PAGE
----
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RG3 can’t keep pace with Bengals as Redskins’ secondary gets torched
Question of the Day
With the game tied 7-7 late in the first quarter, the Redskins lined up in Cover-0 and blitzed seven defenders on second and 20 from their 48-yard line.
Cornerback Josh Wilson slipped as receiver Armon Binns ran a speed out to the left sideline. Binns caught the pass and, with no safeties back to help Wilson, raced 39 yards to the end zone.
“All-out blitz,” Wilson said. “They ran a speed out. I stumbled a little bit, and it’s a tough route.”
For all of Washington’s defensive lapses, though, Griffin led the Redskins back from a 24-10 deficit to tie the game at 24 in the third quarter. The Redskins got their zone-read running attack going by moving speedy receiver Brandon Banks into the backfield and slowing the Bengals‘ defensive ends.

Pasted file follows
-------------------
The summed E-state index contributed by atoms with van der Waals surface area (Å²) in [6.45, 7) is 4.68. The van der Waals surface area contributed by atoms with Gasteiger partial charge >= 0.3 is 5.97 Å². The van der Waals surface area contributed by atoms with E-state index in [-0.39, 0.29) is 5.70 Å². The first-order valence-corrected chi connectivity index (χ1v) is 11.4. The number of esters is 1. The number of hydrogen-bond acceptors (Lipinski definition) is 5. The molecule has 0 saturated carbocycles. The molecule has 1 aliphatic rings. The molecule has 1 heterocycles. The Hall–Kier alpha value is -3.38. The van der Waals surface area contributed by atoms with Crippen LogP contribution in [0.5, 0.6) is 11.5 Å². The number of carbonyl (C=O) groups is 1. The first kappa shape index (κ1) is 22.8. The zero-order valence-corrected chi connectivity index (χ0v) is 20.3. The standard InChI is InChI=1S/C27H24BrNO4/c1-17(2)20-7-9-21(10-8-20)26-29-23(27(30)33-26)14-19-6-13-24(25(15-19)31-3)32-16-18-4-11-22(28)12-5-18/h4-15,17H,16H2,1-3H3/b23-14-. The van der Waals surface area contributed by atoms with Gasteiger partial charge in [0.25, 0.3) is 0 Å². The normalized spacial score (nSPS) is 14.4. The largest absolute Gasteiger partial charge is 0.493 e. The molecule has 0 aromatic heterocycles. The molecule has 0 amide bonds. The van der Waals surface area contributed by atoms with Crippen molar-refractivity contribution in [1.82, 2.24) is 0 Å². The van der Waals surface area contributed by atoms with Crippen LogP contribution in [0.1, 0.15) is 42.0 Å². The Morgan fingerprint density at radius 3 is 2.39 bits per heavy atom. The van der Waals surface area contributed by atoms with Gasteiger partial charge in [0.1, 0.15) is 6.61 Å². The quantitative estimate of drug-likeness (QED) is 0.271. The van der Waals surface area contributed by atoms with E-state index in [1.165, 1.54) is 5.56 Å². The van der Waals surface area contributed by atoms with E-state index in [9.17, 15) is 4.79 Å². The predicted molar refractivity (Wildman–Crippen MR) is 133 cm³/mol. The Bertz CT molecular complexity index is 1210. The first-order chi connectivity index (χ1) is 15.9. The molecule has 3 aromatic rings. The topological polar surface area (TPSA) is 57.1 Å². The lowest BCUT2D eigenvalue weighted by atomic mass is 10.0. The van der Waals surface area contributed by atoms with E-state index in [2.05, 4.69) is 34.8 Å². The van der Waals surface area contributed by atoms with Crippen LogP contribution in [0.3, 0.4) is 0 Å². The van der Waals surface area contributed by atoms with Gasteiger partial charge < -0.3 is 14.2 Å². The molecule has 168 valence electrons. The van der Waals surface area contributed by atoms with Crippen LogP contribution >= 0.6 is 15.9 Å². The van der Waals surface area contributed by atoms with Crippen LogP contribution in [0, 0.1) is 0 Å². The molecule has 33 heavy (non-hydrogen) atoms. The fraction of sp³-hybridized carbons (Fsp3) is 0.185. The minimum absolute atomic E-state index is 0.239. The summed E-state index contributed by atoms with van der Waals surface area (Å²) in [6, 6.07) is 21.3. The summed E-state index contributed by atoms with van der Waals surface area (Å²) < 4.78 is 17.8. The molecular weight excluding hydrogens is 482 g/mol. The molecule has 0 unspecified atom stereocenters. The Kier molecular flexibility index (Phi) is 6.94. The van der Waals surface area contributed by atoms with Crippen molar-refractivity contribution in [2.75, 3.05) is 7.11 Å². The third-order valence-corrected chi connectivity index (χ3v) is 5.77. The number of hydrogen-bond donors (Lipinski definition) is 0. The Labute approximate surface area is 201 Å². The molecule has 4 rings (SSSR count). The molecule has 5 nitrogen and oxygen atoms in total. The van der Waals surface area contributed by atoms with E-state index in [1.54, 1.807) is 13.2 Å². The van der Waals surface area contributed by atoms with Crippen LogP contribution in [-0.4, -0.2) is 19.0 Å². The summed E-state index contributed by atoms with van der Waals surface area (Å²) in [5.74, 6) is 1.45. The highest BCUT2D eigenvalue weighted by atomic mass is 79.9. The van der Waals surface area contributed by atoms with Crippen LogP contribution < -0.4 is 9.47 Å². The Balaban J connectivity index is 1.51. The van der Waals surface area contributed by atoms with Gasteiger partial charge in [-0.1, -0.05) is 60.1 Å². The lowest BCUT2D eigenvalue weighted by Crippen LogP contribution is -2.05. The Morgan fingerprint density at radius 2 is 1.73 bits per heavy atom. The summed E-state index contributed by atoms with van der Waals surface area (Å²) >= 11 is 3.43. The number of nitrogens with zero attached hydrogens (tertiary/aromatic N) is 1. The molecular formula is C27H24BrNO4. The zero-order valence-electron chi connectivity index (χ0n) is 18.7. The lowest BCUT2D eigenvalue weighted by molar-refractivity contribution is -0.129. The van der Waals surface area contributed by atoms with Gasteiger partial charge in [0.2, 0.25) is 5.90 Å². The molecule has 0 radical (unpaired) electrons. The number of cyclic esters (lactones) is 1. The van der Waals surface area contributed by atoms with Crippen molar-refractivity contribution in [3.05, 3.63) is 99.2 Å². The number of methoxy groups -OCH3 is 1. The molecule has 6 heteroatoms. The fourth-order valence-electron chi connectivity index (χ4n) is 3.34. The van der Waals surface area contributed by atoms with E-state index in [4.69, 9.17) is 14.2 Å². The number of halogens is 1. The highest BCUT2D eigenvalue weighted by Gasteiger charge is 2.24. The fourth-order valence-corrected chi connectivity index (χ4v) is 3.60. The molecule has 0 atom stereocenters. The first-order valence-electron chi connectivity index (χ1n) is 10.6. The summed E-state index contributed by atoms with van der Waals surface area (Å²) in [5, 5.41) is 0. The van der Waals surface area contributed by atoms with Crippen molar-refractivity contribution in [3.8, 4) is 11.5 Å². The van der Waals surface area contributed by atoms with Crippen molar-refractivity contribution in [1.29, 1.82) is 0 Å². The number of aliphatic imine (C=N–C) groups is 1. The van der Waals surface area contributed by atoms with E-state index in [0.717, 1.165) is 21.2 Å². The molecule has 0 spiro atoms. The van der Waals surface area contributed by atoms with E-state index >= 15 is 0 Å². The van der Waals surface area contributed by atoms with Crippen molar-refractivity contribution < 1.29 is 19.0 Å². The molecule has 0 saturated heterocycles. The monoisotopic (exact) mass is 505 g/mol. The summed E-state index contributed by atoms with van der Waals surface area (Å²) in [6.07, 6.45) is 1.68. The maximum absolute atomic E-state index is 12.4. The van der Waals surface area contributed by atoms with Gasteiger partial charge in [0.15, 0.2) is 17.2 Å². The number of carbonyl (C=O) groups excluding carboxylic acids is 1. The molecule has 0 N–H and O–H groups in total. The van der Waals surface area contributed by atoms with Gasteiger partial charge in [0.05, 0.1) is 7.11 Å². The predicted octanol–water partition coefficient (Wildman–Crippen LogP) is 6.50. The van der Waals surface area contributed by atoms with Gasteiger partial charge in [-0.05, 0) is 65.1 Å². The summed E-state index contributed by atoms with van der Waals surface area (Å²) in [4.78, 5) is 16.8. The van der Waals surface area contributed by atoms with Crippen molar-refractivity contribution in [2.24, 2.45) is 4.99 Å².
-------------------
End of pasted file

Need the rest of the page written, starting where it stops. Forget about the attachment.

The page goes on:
Washington’s defense, however, crumbled in the fourth quarter.
Rookie cornerback Richard Crawford became the third Redskins cornerback in as many games to give up a touchdown on a double move. This one, a 59-yard catch-and-run by Andrew Hawkins, came from out of the slot.
Crawford bowed his head and spoke softly as he recalled what turned out to be the decisive score.
“We’re [Cover-]0, double-move,” Crawford said, his frustration apparent in every word. “I didn’t even use my strength. I didn’t even look back for the ball. I can’t believe that. I’ve got to be better.
“Dude kind of stuttered into me, so I kind of stopped, and that’s when he burst to the middle of the field. I’ve got to take bullets sometimes. It’s a learning experience. It won’t happen again.”
The Redskins, however, made similar vows after last Sunday’s loss, and here they were explaining the same types of plays.
“It’s frustrating because we lose,” Golston said. “It’s my seventh year here, and it’s frustrating because I know the type of men we have. I know how hard we work. It’s just disappointing. I can’t really put it into words.”
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About the Author
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